Upgrading common password prevention - Pwned Passwords v2

Troy Hunt has released Pwned Passwords v2 has part of his Have I Been Pwned service, which tracks data breaches: Have I Been Pwned: Pwned Passwords

The password checker uses a great privacy-preserving and cache-friendly design that’s dead simple to integrate. Blog post here: Troy Hunt: I Wanna Go Fast: Why Searching Through 500M Pwned Passwords Is So Quick but I’ll post a quick summary:

$ echo -n 'commonpassword' | shasum
bee858a53297f2feec01e084c3e110c296a7fd72  -
$ curl -sL https://api.pwnedpasswords.com/range/BEE85 | grep '8A53297F'

therefore, ‘commonpassword’ has appeared 91 times in processed password dumps.

This offers great support to query a very large dataset without having to have a copy on every single Discourse site. As prior art, WordFence (a WordPress firewall plugin) has integrated it to block admin logins with weak passwords starting today (password resets are enforced on login):

Integrating this as an alternative to the 10k password list (many of which are moot due to length limits) seems like a good idea.

Discourse-hosted sites could use a local copy of the hash lists to avoid excess network requests, while self-installs would need to use the web service with custom caching.

Previous discussions: Min Password Length vs Block Common Passwords


Sure we should start with a plugin first though, also it needs to fallback to our current 10k password list cause you never know with APIs.

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Yeah I would rather have someone extract from that list the top 10k most common passwords that are 10 chars or more (the minimum allowed Discourse password length). If you would like to submit that as a PR Kane go for it, would be happily accepted.

That requires re-finding the original data breaches and processing them. The database is distributed exclusively as SHA-1 hashes to make it hard to use it as a password spamming list.

We could probably ask Troy to produce a filtered list? Would be work for him though.

Hmm… a bloom filter bitfield on 500M elements with a false-positive probability of one-in-a-thousand (0.001) is, if I’ve done my arithmetic correctly, about 900MB. Certainly too big to ship in core, but might be suitable for those sites which don’t want to take the API call hit (for performance, stability, or privacy)? I’ve contacted Troy to see if he’d be able to provide a 10+ length list.


Sure go ahead and ask him. We cannot add a dependency like this, we need good lists of 10 char plus common passwords.

The good news is that once you get to 11, 12, 13 plus chars the number of duplicated passwords drops by many, many orders of magnitude.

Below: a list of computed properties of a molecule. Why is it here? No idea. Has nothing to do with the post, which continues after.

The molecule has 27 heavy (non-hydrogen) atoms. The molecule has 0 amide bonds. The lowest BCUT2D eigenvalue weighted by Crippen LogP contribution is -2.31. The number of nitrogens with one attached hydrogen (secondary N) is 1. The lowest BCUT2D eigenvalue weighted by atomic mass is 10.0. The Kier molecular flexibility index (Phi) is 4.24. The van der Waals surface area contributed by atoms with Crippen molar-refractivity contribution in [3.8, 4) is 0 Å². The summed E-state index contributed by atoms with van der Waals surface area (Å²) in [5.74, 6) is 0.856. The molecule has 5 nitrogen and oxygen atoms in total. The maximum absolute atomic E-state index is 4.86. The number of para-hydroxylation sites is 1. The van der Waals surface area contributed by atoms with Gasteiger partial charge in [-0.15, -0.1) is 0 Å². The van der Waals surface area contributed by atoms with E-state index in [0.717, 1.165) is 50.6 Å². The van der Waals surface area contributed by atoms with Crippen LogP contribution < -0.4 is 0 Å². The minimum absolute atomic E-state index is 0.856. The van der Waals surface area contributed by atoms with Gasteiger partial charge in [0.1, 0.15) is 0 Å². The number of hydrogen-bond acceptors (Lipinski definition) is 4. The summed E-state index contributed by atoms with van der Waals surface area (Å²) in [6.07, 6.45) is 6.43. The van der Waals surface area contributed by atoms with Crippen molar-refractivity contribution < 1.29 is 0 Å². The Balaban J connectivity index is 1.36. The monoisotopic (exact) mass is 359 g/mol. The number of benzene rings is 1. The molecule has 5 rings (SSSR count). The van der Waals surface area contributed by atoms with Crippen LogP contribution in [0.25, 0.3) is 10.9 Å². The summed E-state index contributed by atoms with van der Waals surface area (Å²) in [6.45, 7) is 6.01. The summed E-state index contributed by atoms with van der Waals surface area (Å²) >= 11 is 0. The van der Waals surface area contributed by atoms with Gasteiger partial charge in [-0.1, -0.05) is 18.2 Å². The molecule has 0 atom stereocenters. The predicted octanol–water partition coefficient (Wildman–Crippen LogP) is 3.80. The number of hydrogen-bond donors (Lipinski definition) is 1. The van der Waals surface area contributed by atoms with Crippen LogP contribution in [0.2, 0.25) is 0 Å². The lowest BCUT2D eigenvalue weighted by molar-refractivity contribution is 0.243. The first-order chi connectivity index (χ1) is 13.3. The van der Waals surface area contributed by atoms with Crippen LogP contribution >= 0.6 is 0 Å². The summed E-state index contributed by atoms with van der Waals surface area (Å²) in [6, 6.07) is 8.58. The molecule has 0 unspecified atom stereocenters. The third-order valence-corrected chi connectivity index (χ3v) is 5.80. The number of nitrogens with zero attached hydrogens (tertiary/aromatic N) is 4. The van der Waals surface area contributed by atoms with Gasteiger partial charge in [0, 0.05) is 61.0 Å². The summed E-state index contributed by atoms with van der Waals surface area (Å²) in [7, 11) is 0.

… aaaaand Troy’s said nope. So we’re back to hammering his web service, I guess.

Nah we don’t need his help. If he is unwilling to provide, we will find common aggregated password sources elsewhere.

I guess I will just close this topic then @riking?

Also you misunderstood this, the 10k list we have and distribute is the 10k most common passwords of 10 chars or more. So it is quite concentrated.


So, I had a bit of a brainwave: if ol’ Troy Boy doesn’t want to share a filtered list that meets our minimum length requirements, what if we instead just cracked the hashes on all the short ones, leaving us with just the hashes of the big passwords to reject? We can reject in bulk – any < 10 character string which hashes to a listed value gets tossed, and we can do the comparison in bulk as we go.

Unfortunately, while a basic AWS g2 instance has a fairly beefy GPU available, it’s still going to take a long time (like 50 days or so) to enumerate all the 8 character combinations. Worse, because the list of candidates is so big, you can’t load them all up in one go (you run out of GPU memory), but instead have to split them into chunks (I used the first character of the hash to get 16 buckets), so you’re either going to have to run 16 instances in parallel, or wait 16x as long (which costs the same amount of money, if you stick to using AWS).
That’s just the 8 character passwords, too – 9 characters is going to take significantly longer (less characters takes significantly less time, too, to the point where it’s noise at 6-or-less).

So, unless someone is feeling particularly overloaded with money, or we just want to filter out the really low-hanging fruit, I guess this little experiment was a bust. Pity, would have been a nice way around the problem.


You’d also need to make sure that the k-differential privacy still holds at the end after all the removals - that a 5-char hex prefix still results in minimum 1 matched hash per bucket.

edit: oops replying to closed topics again

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I was thinking of using the data in a bloom filter, to ship with Discourse (probably as an aftermarket “enhanced password security” setting), rather than as an online service. I don’t hold with the idea of putting a third-party service in the middle of local logins.